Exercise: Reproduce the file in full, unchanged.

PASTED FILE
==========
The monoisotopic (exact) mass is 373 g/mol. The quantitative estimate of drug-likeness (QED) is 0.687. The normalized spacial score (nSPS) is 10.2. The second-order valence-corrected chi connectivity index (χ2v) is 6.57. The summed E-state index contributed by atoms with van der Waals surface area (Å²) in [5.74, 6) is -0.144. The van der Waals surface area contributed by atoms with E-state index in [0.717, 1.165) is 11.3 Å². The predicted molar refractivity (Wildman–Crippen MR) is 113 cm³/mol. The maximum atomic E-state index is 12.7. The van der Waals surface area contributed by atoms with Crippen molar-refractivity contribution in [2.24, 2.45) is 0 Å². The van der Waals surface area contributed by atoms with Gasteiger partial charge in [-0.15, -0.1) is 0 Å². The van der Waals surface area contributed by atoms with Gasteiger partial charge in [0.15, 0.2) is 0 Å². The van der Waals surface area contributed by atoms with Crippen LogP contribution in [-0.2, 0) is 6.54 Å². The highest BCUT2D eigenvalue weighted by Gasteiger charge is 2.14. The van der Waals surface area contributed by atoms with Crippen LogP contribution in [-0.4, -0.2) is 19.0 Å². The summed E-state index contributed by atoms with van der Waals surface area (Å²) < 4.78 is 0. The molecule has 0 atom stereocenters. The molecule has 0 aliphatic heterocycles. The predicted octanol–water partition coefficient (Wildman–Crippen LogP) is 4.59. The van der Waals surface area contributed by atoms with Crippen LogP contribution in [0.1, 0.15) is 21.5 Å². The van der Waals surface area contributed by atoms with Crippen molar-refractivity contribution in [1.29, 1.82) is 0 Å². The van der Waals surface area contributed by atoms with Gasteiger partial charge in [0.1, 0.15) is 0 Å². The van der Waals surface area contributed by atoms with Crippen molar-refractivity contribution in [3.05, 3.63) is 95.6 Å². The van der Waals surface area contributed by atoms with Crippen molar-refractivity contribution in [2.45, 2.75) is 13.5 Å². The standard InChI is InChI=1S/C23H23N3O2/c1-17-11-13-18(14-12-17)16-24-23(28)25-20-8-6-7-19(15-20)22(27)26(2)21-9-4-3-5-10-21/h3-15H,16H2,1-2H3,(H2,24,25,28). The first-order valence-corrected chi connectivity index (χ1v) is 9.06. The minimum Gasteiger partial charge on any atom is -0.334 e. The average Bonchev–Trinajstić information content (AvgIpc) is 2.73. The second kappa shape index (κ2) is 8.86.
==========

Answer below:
The monoisotopic (exact) mass is 373 g/mol. The quantitative estimate of drug-likeness (QED) is 0.687. The normalized spacial score (nSPS) is 10.2. The second-order valence-corrected chi connectivity index (χ2v) is 6.57. The summed E-state index contributed by atoms with van der Waals surface area (Å²) in [5.74, 6) is -0.144. The van der Waals surface area contributed by atoms with E-state index in [0.717, 1.165) is 11.3 Å². The predicted molar refractivity (Wildman–Crippen MR) is 113 cm³/mol. The maximum atomic E-state index is 12.7. The van der Waals surface area contributed by atoms with Crippen molar-refractivity contribution in [2.24, 2.45) is 0 Å². The van der Waals surface area contributed by atoms with Gasteiger partial charge in [-0.15, -0.1) is 0 Å². The van der Waals surface area contributed by atoms with Gasteiger partial charge in [0.15, 0.2) is 0 Å². The van der Waals surface area contributed by atoms with Crippen LogP contribution in [-0.2, 0) is 6.54 Å². The highest BCUT2D eigenvalue weighted by Gasteiger charge is 2.14. The van der Waals surface area contributed by atoms with Crippen LogP contribution in [-0.4, -0.2) is 19.0 Å². The summed E-state index contributed by atoms with van der Waals surface area (Å²) < 4.78 is 0. The molecule has 0 atom stereocenters. The molecule has 0 aliphatic heterocycles. The predicted octanol–water partition coefficient (Wildman–Crippen LogP) is 4.59. The van der Waals surface area contributed by atoms with Crippen LogP contribution in [0.1, 0.15) is 21.5 Å². The van der Waals surface area contributed by atoms with Crippen molar-refractivity contribution in [1.29, 1.82) is 0 Å². The van der Waals surface area contributed by atoms with Gasteiger partial charge in [0.1, 0.15) is 0 Å². The van der Waals surface area contributed by atoms with Crippen molar-refractivity contribution in [3.05, 3.63) is 95.6 Å². The van der Waals surface area contributed by atoms with Crippen molar-refractivity contribution in [2.45, 2.75) is 13.5 Å². The standard InChI is InChI=1S/C23H23N3O2/c1-17-11-13-18(14-12-17)16-24-23(28)25-20-8-6-7-19(15-20)22(27)26(2)21-9-4-3-5-10-21/h3-15H,16H2,1-2H3,(H2,24,25,28). The first-order valence-corrected chi connectivity index (χ1v) is 9.06. The minimum Gasteiger partial charge on any atom is -0.334 e. The average Bonchev–Trinajstić information content (AvgIpc) is 2.73. The second kappa shape index (κ2) is 8.86.